July 13, 2006
Ava Lowery Knows Peace Takes Courage
A BUZZFLASH INTERVIEW
Sincerity, honesty, courage, and conscience -- Ava Lowery has them all. She's like a fresh breeze that blew in to replace the stale pundits and Bush administration propagandists who have pushed for war and an endless occupation of Iraq. Ava Lowery first launched her website, Peace Takes Courage, in March, 2005. Much like Cindy Sheehan's foray to Crawford a year ago, Ava's Web-based campaign for truth and peace has proven inspiring and effective. This fifteen-year-old girl, who built a Web page and created a steady stream of imagery, music, and news to fill it, is living proof that each of us can make a difference in the struggle for accountability, peace, and a political voice. She's the face of hope and someone who gives the phrase "Support Our Troops" a whole new meaning. We're pleased to share our conversation with her with you.
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BuzzFlash: How did you come to decide that you wanted to do the "Peace Takes Courage" website?
Ava Lowery: During the 2004 election, I got very interested in politics although I was already a little interested some time ago. I wanted to started a website to just try to get my opinion out there. I thought I would do something instead of just sitting home and complaining.
BuzzFlash: A lot of people are amazed that a fifteen year old can put together such a nice website and Flash animations, or slide shows. Where did you learn to do these animations?
Ava Lowery: I just got the software and started playing around with it until I figured it out.
BuzzFlash: Are you using Mac or a pc?
Ava Lowery: I’m a Windows person.
BuzzFlash: Where do you come up with these ideas? You’ve done over 70 animations. You have a special page on Peace Takes Courage with them all listed. Most recently, you did "Not Just a Number," which I assume is in response to Tony Snow, the Press Secretary, saying that when we had our twenty-five hundredth death of a G.I. in Iraq, it was just a number. When do the ideas come to you?
Ava Lowery: Usually the ideas just pop into my head. If I'm watching something, or listening to a song, or looking at a picture, I sometimes get inspired by it.
BuzzFlash: Do you have anyone else give you feedback? Or do you just edit it and post it?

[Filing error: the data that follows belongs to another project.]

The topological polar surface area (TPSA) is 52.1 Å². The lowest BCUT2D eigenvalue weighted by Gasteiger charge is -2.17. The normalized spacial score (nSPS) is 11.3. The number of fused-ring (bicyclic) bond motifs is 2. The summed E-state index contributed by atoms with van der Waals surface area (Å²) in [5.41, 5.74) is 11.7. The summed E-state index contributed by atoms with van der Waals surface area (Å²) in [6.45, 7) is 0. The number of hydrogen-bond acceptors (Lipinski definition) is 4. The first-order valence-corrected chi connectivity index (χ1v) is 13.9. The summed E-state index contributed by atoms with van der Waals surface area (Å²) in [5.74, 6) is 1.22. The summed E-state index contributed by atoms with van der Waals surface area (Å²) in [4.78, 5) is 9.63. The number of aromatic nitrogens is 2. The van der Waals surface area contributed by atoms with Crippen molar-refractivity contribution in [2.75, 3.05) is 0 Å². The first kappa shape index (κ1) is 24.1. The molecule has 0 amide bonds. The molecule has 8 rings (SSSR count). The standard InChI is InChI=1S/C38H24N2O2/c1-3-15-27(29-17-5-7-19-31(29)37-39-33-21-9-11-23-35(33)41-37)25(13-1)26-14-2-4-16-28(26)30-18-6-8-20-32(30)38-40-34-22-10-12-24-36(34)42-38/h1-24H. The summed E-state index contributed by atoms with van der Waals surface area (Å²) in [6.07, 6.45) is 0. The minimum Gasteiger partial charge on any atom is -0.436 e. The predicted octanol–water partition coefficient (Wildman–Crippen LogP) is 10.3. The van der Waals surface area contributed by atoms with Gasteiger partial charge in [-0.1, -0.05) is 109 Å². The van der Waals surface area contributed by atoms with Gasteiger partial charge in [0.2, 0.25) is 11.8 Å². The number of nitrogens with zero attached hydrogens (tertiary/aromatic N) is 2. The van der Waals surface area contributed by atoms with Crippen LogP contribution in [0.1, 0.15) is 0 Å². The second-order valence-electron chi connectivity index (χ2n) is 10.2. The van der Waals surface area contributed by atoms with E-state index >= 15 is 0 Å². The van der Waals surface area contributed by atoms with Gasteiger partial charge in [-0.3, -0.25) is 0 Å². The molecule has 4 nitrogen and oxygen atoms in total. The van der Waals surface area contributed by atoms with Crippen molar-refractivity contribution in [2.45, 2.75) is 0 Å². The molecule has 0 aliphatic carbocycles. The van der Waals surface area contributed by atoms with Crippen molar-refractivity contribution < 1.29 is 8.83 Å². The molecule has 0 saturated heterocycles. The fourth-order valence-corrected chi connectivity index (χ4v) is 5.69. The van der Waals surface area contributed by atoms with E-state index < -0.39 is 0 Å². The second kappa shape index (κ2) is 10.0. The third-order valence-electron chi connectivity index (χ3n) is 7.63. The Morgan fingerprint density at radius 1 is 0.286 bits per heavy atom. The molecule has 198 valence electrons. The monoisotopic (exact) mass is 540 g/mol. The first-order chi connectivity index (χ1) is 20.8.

Ava Lowery: My Mom is my personal critic. I let her watch it before I put it online, and she lets me know if there are any typos. I put it up online after I let her watch it.
BuzzFlash: We saw you interviewed on CNN, and the interviewer was, we thought, quite unnecessarily adversarial. She talked specifically about the video that’s become known as the baby Jesus video [wwjd], which is a very, very moving and eloquent presentation that has pictures of the young children of Iraq who have either been killed or injured, and they’re in the thousands, we know. The tune you have playing in the background is “Jesus Loves Me.” How did you decide to do that?
Ava Lowery: Well, I’m a Christian, and it angers me when the Republican Party uses Christianity to fire their agenda. And especially in this war -- we see stuff all the time about this being God’s work. That’s not God’s work at all, if you read the Bible. And that’s not what Jesus said. He was a person of love and peace, which is completely the opposite.
BuzzFlash: How did you know “Jesus Loves Me”?
Ava Lowery: When I was little, I used to sing it all the time in church.
Ava Lowery: The music is always the most important part, and I pick out the music before I do anything else. A lot of times, what will happen is that I hear songs and they give me a start. Usually I hear music and then work around it.
BuzzFlash: About how long does it take you to put an animation together?
Ava Lowery: Sometimes it will take up to two or three days. It depends on how long it is and if I’m picky enough to go back and start over and that type of thing.
BuzzFlash: You are in high school, right?
Ava Lowery: Yes, I’m in high school.
BuzzFlash: How do you find the time during the school year to do this?